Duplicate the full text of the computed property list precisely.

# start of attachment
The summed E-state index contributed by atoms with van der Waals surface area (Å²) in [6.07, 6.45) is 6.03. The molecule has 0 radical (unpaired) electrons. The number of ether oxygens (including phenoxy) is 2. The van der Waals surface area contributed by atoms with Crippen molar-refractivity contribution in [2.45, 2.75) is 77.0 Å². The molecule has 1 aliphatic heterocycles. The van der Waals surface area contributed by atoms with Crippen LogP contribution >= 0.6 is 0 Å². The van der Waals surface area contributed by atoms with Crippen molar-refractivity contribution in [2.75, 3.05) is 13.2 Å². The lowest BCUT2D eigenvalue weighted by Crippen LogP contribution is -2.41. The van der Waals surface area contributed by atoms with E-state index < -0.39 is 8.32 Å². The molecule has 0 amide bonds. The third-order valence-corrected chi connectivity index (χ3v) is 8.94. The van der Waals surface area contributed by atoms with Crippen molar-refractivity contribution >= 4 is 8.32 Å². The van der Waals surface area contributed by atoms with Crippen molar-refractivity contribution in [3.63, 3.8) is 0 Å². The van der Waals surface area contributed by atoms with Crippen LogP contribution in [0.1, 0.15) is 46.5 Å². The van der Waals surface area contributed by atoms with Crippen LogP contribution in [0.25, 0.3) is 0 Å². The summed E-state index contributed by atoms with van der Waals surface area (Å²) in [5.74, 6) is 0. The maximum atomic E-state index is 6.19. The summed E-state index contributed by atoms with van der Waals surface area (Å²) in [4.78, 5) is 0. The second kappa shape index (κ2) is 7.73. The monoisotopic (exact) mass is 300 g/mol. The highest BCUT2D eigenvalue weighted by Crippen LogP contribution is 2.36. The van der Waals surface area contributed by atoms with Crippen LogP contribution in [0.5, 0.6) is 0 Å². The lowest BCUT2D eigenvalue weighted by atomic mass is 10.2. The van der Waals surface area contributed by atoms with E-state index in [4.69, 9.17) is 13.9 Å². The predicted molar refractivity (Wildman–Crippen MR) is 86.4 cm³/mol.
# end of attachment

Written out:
The summed E-state index contributed by atoms with van der Waals surface area (Å²) in [6.07, 6.45) is 6.03. The molecule has 0 radical (unpaired) electrons. The number of ether oxygens (including phenoxy) is 2. The van der Waals surface area contributed by atoms with Crippen molar-refractivity contribution in [2.45, 2.75) is 77.0 Å². The molecule has 1 aliphatic heterocycles. The van der Waals surface area contributed by atoms with Crippen LogP contribution >= 0.6 is 0 Å². The van der Waals surface area contributed by atoms with Crippen molar-refractivity contribution in [2.75, 3.05) is 13.2 Å². The lowest BCUT2D eigenvalue weighted by Crippen LogP contribution is -2.41. The van der Waals surface area contributed by atoms with E-state index < -0.39 is 8.32 Å². The molecule has 0 amide bonds. The third-order valence-corrected chi connectivity index (χ3v) is 8.94. The van der Waals surface area contributed by atoms with Crippen molar-refractivity contribution >= 4 is 8.32 Å². The van der Waals surface area contributed by atoms with Crippen molar-refractivity contribution in [3.63, 3.8) is 0 Å². The van der Waals surface area contributed by atoms with Crippen LogP contribution in [0.1, 0.15) is 46.5 Å². The van der Waals surface area contributed by atoms with Crippen LogP contribution in [0.25, 0.3) is 0 Å². The summed E-state index contributed by atoms with van der Waals surface area (Å²) in [5.74, 6) is 0. The maximum atomic E-state index is 6.19. The summed E-state index contributed by atoms with van der Waals surface area (Å²) in [4.78, 5) is 0. The second kappa shape index (κ2) is 7.73. The monoisotopic (exact) mass is 300 g/mol. The highest BCUT2D eigenvalue weighted by Crippen LogP contribution is 2.36. The van der Waals surface area contributed by atoms with Crippen LogP contribution in [0.5, 0.6) is 0 Å². The lowest BCUT2D eigenvalue weighted by atomic mass is 10.2. The van der Waals surface area contributed by atoms with E-state index in [4.69, 9.17) is 13.9 Å². The predicted molar refractivity (Wildman–Crippen MR) is 86.4 cm³/mol.